Trusts are an estate planning tool that can protect your assets and minimize tax consequences to your estate. A trust can be used to convey property. The main types of trust are revocable trusts and irrevocable trusts. A revocable trust is one where the trust’s grantor retains control of the trust and its assets and can terminate or change the trust. An irrevocable trust is where the grantor sets up the terms of the trust and thereafter has no further control or right to change or terminate the trust.

This irrevocable trust is used to qualify and individual to receive Medicaid benefits. The irrevocable nature of the trust separates the control and the benefits related to the benefits of the ownership of the asset. Medicaid laws currently have a five year look back rule. This means that assets that are placed in an irrevocable family trust cannot be touched by Medicaid after they have been in the trust for a period of five years.

Assets passed to beneficiaries thought the use of a trust avoid the probate process. Trusts which are private instruments and do not have to be filed with a court. This is different from a will, which is a public document subject to probate. Assets received from a trust can be transferred in a simple manner after the death of the individual creating the trust. One reason to enter into a trust is to avoid the probate process. The assets in a trust pass quickly to beneficiaries with reduced costs and legal fees.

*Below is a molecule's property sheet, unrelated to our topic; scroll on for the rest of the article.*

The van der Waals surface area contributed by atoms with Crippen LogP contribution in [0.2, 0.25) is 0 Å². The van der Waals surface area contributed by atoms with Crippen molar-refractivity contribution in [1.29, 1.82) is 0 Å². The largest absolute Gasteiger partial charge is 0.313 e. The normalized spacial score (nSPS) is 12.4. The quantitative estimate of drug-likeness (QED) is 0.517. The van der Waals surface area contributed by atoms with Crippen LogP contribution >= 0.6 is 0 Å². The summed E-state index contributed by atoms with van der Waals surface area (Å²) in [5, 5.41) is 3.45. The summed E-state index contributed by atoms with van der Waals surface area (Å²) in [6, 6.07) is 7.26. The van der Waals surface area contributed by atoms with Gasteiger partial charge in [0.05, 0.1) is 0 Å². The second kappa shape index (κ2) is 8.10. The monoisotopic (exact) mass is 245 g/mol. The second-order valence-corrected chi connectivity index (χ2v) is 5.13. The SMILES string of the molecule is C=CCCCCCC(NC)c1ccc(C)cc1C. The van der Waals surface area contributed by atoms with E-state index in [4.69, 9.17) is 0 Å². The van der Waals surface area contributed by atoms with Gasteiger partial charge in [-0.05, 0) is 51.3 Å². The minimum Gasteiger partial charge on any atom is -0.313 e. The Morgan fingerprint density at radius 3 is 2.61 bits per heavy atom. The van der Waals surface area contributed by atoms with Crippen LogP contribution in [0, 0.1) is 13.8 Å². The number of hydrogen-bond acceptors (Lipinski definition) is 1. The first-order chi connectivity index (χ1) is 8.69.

The tax benefits and consequences of a trust differ depending on whether it’s a revocable or an irrevocable trust. You should consult with an experience estate planning attorney to discuss the implications and the use of the different trusts.